The Importance of this Question
Among the many archaeological anomalies which the biblical apologist must contend with, perhaps the enigma of the Biblical Patriarchs is one of the thorniest. Who were the founding fathers of our Judeo-Christian faith? Who were the Israelites? Were they just figures invented by someone in the past to lend credibility to the stories in the Old Testament or were they real people who actually lived in the past? This blog will be the first of three that I will post concerning the historicity of the earliest chapters of the Bible. Part one will be a statement as to why Ancient Israel is important to apologetics. In part two I will highlight the main arguments and criticisms against historical Israel and in part three I will share evidence from history and archaeology as to why we can trust the Old Testament when it comes to our spiritual forefathers.
On a recent family trip to Virginia, I took a tour of Thomas Jefferson’s house, Monticello. Jefferson was a man of many talents and abilities, and of course, he was the third president of the United States of America. Just recently a new visitor’s center has been constructed which highlights the amazing life and contributions of this man who has been called one of the founding fathers of liberty and a (then) new democratic form of government, not only in America but also in the world. He was in every sense of the word a founding father for America and for freedom loving peoples around the world. Monuments have been built in his honor, statues have been erected, museums built, and libraries have been constructed; all for the sole purpose of remembering who Jefferson was and what he did. Jefferson was certainly not the only founding father of America. At the founding of this great country stands three great men: Washington, Jefferson and Adams.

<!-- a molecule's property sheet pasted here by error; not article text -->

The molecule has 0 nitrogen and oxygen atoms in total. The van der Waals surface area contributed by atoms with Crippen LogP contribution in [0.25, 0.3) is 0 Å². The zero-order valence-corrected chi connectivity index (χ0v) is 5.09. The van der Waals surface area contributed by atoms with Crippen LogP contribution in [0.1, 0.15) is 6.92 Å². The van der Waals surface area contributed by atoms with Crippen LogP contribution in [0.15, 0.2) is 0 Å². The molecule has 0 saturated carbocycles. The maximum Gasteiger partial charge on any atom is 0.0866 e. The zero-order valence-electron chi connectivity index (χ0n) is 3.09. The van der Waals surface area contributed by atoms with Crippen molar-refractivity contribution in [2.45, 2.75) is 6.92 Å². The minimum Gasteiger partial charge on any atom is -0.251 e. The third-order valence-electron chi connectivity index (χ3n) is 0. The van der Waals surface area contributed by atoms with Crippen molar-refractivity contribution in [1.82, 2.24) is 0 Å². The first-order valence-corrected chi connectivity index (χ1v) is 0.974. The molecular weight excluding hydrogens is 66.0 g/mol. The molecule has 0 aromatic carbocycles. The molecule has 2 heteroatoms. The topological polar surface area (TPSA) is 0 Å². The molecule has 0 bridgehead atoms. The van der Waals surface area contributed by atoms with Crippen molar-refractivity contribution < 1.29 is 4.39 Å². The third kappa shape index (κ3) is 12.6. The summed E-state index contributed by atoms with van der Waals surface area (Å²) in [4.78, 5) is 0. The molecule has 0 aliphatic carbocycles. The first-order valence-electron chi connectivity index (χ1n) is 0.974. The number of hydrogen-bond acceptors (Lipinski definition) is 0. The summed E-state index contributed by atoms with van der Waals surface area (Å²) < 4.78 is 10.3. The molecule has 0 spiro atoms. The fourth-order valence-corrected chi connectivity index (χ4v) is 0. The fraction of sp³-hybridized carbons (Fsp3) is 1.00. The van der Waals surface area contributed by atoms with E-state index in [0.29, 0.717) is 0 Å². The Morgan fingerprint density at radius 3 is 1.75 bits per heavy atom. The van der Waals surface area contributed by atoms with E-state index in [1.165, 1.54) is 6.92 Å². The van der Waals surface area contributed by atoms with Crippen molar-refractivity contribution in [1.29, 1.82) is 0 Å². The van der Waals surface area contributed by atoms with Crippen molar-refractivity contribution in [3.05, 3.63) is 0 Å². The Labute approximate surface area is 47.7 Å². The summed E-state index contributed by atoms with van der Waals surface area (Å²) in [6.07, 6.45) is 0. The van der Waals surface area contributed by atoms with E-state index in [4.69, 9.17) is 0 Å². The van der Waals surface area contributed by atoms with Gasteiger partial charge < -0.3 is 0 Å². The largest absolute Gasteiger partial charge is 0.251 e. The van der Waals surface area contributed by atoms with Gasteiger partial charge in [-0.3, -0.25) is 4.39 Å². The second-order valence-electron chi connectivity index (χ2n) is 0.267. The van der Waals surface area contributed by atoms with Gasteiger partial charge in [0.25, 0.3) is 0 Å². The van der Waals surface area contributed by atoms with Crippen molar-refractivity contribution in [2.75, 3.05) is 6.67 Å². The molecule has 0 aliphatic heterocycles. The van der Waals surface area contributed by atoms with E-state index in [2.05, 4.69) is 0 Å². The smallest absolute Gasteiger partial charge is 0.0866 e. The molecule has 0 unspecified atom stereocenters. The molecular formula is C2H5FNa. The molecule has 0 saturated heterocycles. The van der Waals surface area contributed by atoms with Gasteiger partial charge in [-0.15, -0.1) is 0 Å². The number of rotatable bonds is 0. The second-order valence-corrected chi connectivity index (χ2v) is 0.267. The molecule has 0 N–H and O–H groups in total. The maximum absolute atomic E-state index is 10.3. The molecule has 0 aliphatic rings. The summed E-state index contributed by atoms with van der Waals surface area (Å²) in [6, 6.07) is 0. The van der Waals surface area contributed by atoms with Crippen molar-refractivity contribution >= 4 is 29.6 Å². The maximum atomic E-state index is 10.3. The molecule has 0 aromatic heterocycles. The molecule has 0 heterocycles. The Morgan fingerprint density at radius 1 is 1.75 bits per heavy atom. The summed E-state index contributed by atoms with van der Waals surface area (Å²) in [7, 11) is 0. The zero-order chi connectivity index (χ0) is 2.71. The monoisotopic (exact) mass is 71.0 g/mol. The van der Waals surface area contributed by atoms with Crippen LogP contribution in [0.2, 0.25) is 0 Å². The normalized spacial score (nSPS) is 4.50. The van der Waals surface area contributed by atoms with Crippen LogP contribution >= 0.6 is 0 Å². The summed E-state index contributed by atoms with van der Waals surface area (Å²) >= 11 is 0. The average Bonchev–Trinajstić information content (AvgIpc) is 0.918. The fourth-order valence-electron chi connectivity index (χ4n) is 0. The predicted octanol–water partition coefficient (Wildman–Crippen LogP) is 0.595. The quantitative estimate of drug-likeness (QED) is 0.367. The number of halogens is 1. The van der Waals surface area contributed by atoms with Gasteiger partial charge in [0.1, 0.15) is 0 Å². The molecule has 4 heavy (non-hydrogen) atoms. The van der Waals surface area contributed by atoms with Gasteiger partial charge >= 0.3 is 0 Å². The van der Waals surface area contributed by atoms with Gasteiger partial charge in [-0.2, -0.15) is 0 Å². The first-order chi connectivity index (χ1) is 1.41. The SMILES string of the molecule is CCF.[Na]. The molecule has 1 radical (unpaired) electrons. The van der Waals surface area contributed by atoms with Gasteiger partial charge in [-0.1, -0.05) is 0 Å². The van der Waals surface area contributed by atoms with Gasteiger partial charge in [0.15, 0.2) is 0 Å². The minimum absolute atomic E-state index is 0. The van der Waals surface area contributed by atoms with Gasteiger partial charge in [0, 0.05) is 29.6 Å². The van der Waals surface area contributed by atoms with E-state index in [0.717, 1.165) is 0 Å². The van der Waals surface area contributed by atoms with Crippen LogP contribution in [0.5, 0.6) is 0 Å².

Within Judeo Christendom there also stands three great founding fathers: Abraham, Isaac and Jacob. We know about these men in the pages of the Pentateuch or Torah. In 1 Samuel 1:27a, David wrote the haunting song of lament upon hearing the death of Saul and Jonathan. He cried, “How are the mighty fallen…?” In responding to this, Egyptologist James K. Hoffmeier writes, “The same question might be asked of the central figures in Israel’s early history – Abraham, Moses, and Joshua – in the scholarly literature in the past two decades.” So, where have Abraham, Isaac, Jacob and Moses gone?
Many notable Christian apologists today, rightly defend the historicity of the New Testament and the Resurrection, however, when it comes to defending the historicity of Old Testament there is a paucity of defenders. In our apologetic defense of the resurrection, the life of Christ, Intelligent Design, theism, and many other worthy subjects, it seems as if evangelical apologists have side-stepped the Pentateuch and the Patriarchs. Why is this? Are the earliest chapters of Scripture not as important as the latter? After all, the theological message of redemption is intimately linked not only to the resurrection of Christ but also to the historical reality of Adam and Eve and the faith of Abraham and Noah.
Christ Affirmed the Historicity of the Patriarchs